Cantharellus cibarius

Cantharellus cibarius Fr. 1821

Common Names

Chanterelle (English)

Languages: English

Overview

Comprehensive Description

The chanterelle Cantharellus cibarius is widely viewed as among the most desirable of edible mushrooms. It is found singly, scattered, in groups, or sometimes clustered on the ground in woods. Its flesh is thick, firm, and white, with an odor that may be fragrant like apricots (or not distinctive) and a taste that may be peppery (or not distinctive). (Bessette et al. 1997) Cantharellus cibarius has been reported from North America, Europe, North Africa, the Himalayas, and Thailand, but there is considerable evidence that this nominal species actually includes multiple distinct cryptic species (see Taxonomy and Systematics section below). (Feibelman et al. 1997; Pilz et al. 2003)

Members of the Cantharellus cibarius complex occur throughout the north temperate zone. In northern California and the Pacific Northwest they grow mainly with conifers, but along the Central California coast, they are often associated with live oaks, especially at pasture edges. On the west coast of the Unites States these mushrooms appear in cool weather and are often large and thick-stemmed (half kilo specimens are not uncommon), with an orange cap, faintly fruity odor, and pale, copiously veined gills (although a smaller, slimmer, cleaner form grows under Sitka Spruce). In eastern North America they are most common in the summer and are usually much smaller (caps typically 3 to 6 cm across) and often yellower, with a slender, well developed stalk and little or no odor. A number of other fungi, including several Cantharellus species and some poisonous species, can be confused with C. cibarius. (Arora 1986)

Author(s): Shapiro, Leo
Rights holder(s): Shapiro, Leo

Description

Morphology

Cantharellus cibarius is a medium to large mushroom with a flaring funnel shape. Its wavy-edged cap is bright yellow to orange, bald, and usually flat when young and domed when mature. The gills are well spaced, shallow, blunt-edged, and fairly thick, often with connecting veins in between. The forked, thick-edged gills are the same color as the cap or paler, running down the stalk. The stalk is colored like the cap (or slightly paler) and is solid (not hollow). The flesh is white or slightly tinged yellow.  The odor is usually fruity (like pumpkin or apricot), but sometimes mild; taste is mild to peppery. No veil, ring, or volva are present. Spores are yellowish. Some similar species are poisonous. (Lincoff 1981; Arora 1991)

Author(s): Shapiro, Leo
Rights holder(s): Shapiro, Leo

Ecology

Habitat

Cantharellus cibarius grows on the ground under oaks or conifers, with numbers ranging from just a few to many at a site (Lincoff 1981).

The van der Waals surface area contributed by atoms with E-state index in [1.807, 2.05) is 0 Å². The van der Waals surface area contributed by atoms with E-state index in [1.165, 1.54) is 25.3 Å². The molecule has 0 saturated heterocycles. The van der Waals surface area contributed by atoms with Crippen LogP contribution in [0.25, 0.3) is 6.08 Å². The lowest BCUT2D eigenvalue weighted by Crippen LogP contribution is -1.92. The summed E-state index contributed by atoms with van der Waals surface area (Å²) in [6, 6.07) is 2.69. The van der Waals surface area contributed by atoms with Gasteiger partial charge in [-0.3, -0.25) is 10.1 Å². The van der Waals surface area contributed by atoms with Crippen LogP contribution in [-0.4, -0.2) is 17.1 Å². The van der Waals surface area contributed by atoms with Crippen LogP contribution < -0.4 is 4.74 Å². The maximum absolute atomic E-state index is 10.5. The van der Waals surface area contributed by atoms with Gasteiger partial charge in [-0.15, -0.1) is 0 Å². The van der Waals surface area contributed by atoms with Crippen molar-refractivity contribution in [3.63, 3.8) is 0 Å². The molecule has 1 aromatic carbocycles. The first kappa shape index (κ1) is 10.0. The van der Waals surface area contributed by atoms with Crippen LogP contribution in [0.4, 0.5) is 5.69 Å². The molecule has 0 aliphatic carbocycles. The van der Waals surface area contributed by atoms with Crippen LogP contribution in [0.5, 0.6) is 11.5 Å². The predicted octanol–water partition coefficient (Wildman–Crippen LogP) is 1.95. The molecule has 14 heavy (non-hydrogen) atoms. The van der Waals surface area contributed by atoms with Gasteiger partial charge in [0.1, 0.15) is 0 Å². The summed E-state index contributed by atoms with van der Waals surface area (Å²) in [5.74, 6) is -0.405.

Author(s): Shapiro, Leo
Rights holder(s): Shapiro, Leo

Distribution

According to Pilz et al. (2003), Cantharellus cibarius is found in North America, Europe, North Africa, the Himalayas, and Thailand. They note, however, that future research may reveal that this nominal species actually includes multiple cryptic species in these different regions (see Taxonomy and Systematics section below).

In North America, C. cibarius is encountered from June to September in the southeast, from July to August in the northeast, from September to November in the northwest, and from November to February in California. (Lincoff 1981)

Author(s): Shapiro, Leo
Rights holder(s): Shapiro, Leo

Associations

Like many other fungi, chanterelles form associations known as mycorrhizae with the roots of particular tree species (this is one factor that has made chanterelle cultivation challenging).

Author(s): Shapiro, Leo
Rights holder(s): Shapiro, Leo

Evolution and Systematics

Systematics and Taxonomy

As has been the case for many fungi, especially species with apparently very broad geographic distributions and varied habitat associations, recent research has revealed that mushrooms going by the name Cantharellus cibarius do not, in fact, belong to a single species. Molecular genetic studies  (in combination with traditional morphological, chemical, and ecological analysis), have led to the recognition of several "cryptic" species, some of them long suspected by mycologists and serious mushroom foragers but rigorously documented by professional mycologists beginning only around the end of the 20th century.

Until recently, morphologically similar yellow chanterelles throughout North America were treated as conspecific with each other and with the European yellow chanterelle (Cantharellus cibarius). However, throughout the twentieth century, mycologists have noted that yellow chanterelles found in North America not only are morphologically distinct from European species, but also exhibit variation at regional scales across North America (Redhead et al. 1997 and references therein; Dunham et al. 2003 and references therein). Feibelman et al. (1994) found that North American chanterelles with C. cibarius-like morphology exhibit significant length variability in the nuclear ribosomal internal transcribed spacer (nrDNA ITS), suggesting that this general morphology might mask a species complex (although variable ITS length can be present within a single species and, conversely, reproductively isolated species can show low variability in ITS regions, Dunham et al. 2003 and references therein). Feibelman et al. (1997) noted that regional morphological differences suggest that C. cibarius is a species complex. Redhead et al. (1997) used morphological and genetic data to identify the yellow chanterelle most frequently harvested from the North American Pacific Northwest forests as C. formosus, a species once thought to be rare in the region. Dunham et al. (2003) analyzed ITS and microsatellite data from C. cibarius complex samples from the west coast of the United States as well as from Europe. Based on their results, they distinguished an additional new species, C. cascadensis.